No preview · Article · Feb 2000 · Digestive Diseases and Sciences
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    ABSTRACT: The role of Helicobacter pylori infection in the development and exacerbation of reflux esophagitis was investigated. The prevalence of Helicobacter pylori infection, the severity of atrophic gastritis, and esophageal motility (determined by esophageal manometry by an infusion catheter method) were assessed in patients with mild (n = 46) and severe (n = 27) reflux esophagitis and subjects without reflux (n = 28). Compared with the prevalence of Helicobacter pylori infection in the non-reflux group, the prevalence in the mild and severe reflux groups (60.7%, 47.8%, and 14.8%, respectively) was significantly (P < 0.05) lower. Atrophic gastritis was milder in both reflux groups than in the non-reflux group. The degree of gastritis was also milder in the severe reflux group than in the mild reflux group. The esophageal sphincter pressure was significantly (P < 0.05) lower in the reflux groups than in the non-reflux group, and the amplitude of primary peristalsis was significantly (P < 0.05) lower in the severe reflux group than in the non-reflux group. There were no significant differences between reflux patients with and without Helicobacter pylori infection in the parameters of esophageal manometry. These data imply that a low prevalence of Helicobacter pylori infection may result in a milder grade of atrophic gastritis, and consequently, exacerbate reflux esophagitis.
    No preview · Article · Nov 1999 · Journal of Gastroenterology
  • T. Yamada · M. Kusano · O. Kawamura · T. Sekiguchi
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    ABSTRACT: To detect the characteristic endoscopic features of intractable reflux esophagitis, we defined intractable reflux esophagitis as 1) failure to respond to treatment with a proton pump inhibitor (PPI) for eight weeks and 2) the need for PPI maintenance therapy. In patients with esophageal mucosal deformity of LA grade A-D, there was a significantly higher incidence of intractable reflux esophagitis than in patients without mucosal deformity. The lower esophageal sphincter pressure was also significantly lower in patients with esophageal mucosal deformity than in patients without deformity. We concluded that esophageal mucosal deformity along with esophageal manometry findings could be an indicator of whether the reflux esophagitis would be intractable or not.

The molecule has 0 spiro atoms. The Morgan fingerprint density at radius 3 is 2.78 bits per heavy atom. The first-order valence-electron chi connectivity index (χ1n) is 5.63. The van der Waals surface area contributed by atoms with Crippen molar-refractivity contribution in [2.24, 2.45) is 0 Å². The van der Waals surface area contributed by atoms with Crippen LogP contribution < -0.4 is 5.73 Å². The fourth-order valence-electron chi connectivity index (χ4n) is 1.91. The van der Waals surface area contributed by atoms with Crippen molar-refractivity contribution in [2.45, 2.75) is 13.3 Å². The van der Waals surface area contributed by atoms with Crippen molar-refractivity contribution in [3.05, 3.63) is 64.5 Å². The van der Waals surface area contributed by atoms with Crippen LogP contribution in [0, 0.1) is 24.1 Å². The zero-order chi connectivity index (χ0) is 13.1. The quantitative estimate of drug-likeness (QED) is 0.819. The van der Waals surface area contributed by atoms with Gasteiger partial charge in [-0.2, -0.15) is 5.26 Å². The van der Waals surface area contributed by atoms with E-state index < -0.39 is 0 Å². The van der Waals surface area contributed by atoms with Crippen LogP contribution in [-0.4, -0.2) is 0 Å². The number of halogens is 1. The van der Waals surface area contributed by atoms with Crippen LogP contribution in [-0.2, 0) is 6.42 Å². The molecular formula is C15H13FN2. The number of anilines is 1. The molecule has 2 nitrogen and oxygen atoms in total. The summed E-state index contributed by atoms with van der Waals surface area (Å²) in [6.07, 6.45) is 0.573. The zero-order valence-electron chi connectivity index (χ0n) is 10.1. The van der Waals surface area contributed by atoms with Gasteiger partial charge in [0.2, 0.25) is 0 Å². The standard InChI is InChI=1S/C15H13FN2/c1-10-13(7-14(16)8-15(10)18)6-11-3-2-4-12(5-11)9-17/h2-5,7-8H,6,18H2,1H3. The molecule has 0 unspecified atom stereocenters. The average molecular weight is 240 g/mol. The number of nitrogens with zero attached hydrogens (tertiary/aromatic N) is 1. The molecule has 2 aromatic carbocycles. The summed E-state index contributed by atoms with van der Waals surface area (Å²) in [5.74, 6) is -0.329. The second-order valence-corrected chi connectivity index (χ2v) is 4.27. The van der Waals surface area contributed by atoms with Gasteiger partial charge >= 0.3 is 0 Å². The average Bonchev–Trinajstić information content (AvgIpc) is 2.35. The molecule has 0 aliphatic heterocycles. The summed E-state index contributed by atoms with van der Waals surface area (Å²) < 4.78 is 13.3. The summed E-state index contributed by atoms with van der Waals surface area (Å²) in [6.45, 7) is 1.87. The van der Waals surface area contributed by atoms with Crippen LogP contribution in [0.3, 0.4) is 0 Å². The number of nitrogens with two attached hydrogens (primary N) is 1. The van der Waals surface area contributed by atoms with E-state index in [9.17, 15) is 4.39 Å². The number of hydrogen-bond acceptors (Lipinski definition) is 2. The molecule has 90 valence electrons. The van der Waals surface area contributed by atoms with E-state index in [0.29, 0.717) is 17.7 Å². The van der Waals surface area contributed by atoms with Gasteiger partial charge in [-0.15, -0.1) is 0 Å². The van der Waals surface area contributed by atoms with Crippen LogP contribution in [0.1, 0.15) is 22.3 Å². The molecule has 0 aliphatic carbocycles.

No preview · Article · Jul 1999 · Stomach and Intestine
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    ABSTRACT: A new endoscopic classification of gastroesophageal reflux disease (GERD) has been proposed, and the term mucosal break has been introduced to describe mucosal damage. This new classification was evaluated by endoscopists with different levels of experience. Fifty endoscopic photographs for each of 20 randomly selected patients with GERD were assessed retrospectively by three groups of seven endoscopists classified by experience: group 1 (100 to 500 procedures), group 2 (500 to 3000), and group 3 (more than 3000). The new classification was modified by adding grade 0 to describe healed mucosal breaks, so that there were five grades. All photographs were assessed twice at an interval of more than 1 week, and kappa statistics were used to determine observer variation. Interobserver variation within group 3 (kappa = 0.39, n = 21) and between groups 3 and 2 (kappa = 0.36, n = 49) was significantly different (p < 0.01) from that between groups 3 and 1 (kappa = 0.26, n = 49). Intraobserver variation in group 1 (kappa = 0.39, n = 7) was significantly different (p < 0.01) from that in group 2 (kappa = 0.51, n = 7) and group 3 (kappa = 0.54, n = 7). Observer variation depends on level of endoscopic experience. Only experienced endoscopists should use the new classification for grading of GERD.
    No preview · Article · Jun 1999 · Gastrointestinal Endoscopy
  • M Yanagisawa · M Kusano · I Doi · K Motegi · K Nakamura · O Kawamura · M Mori · T Sekiguchi

    No preview · Article · Oct 1998 · Nippon Shokakibyo Gakkai zasshi The Japanese journal of gastro-enterology
  • M Kusano · T Sekiguchi · O Kawamura · K Kikuchi · K Nakamura · M Mori
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    ABSTRACT: It is known that there is a close relationship between serum motilin fluctuation and the initiation of gastric interdigestive migrating complexes (IMC) (1). The administration of synthetic motilin initiates IMC (2), and antimotilin serum blocks the initiation of IMC (3). Erythromycin has recently been shown to be a motilin-receptor agonist (4), and motilin receptors have been found in the human stomach (5). At present motilin is considered to initiate IMC through both the vagal cholinergic pathway and direct stimulation of smooth muscle. From the clinical point of view, Labo et al (6) and our group (7) recently reported on the relationship between a low motilin concentration and disturbance of IMC in patients with dyspepsia. On the other hand, little is known about the effect of an abnormally high motilin concentration on gastroduodenal motility. We have found three outpatients in our clinic at Gunma University Hospital with duodenal ulcer or duodenitis who had disturbed initiation of IMC despite an abnormally high plasma motilin concentration.
    No preview · Article · Sep 1998 · Digestive Diseases and Sciences